Without fear from the horror of storm
Safar Khan is a man of eternity.

At the age of 81, Safar Khan is finally laid to rest. Safar Ghahremanian was a symbol of resistance and endurance. Because of his resistance and struggle against injustice, tyranny and colonialism, he spent 32 years of his life in the Shah’s prisons.

Safar Khan was born in 1921 in the village of Shishvan in West-Azerbaijan, north west of Iran. Early on from a young age he joined the Azerbaijan Democratic Front and actively participated in the struggle against large landowners and feudals. He achieved the rank of a Captain in the Azerbaijan Democratic Army.

Following the bloody attacks of the Iran’s Royal Army, suppressing the national movement of Azerbaijan (a province in Iran) and the brutal massacre of its people - Safar Khan along with other freedom fighters escaped across the border into Iraq but was soon arrested and imprisoned. Two years later he fled from Iraq and returned to Iran. In March 1948 he was rearrested and put into solitary confinement in the city of Urmia. He was court marshalled in 1950 and sentenced to death for participating in an armed revolt against the Shah’s regime.

When Dr. Mossadegh came into power, Safar Khan’s verdict came under review but after the coup of 1953 his sentence was only reduced to life imprisonment.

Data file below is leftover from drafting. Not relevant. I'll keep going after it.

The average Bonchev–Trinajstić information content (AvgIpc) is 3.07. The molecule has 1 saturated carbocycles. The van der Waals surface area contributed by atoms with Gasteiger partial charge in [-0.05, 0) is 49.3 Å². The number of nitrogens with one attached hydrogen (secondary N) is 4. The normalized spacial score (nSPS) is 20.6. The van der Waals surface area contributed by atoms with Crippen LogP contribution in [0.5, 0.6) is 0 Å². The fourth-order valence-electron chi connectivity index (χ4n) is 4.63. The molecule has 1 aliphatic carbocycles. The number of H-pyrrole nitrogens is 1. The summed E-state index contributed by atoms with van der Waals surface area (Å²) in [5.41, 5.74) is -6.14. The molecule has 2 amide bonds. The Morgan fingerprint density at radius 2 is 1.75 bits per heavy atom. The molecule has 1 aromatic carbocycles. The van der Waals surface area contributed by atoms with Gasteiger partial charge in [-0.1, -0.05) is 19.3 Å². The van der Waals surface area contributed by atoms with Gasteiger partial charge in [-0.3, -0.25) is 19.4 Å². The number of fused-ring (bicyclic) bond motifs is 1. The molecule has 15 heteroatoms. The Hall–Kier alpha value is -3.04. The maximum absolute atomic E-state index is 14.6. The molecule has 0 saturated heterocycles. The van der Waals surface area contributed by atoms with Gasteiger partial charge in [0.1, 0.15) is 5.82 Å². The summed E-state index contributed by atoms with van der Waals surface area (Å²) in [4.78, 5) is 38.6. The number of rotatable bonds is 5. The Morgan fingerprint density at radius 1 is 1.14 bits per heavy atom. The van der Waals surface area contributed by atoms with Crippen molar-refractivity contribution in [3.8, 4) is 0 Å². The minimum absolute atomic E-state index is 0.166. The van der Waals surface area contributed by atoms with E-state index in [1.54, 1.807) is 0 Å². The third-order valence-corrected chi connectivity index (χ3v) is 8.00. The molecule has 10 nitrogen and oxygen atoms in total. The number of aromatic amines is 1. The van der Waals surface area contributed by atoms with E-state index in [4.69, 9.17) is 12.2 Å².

During the 32 years of his incarceration Safar Khan remained committed to his beliefs, resisted his torturers pressure and didn’t plead guilty or ask clemency from the Shah. He became a symbol of people’s resistance against Shah’s despotic rule.

In solidarity with the people’s uprising and protest against the shah regime in the summer of 1978, Safar Khan was one of the prisoners who went on hunger strike. Finally with the victory of 1979 revolution the people broke into the prisons and Safar Khan along with other political prisoners were freed.

Safar Khan’s name and his struggle will be forever recorded in the chronicles of Azerbaijan and Iran’s struggle for freedom.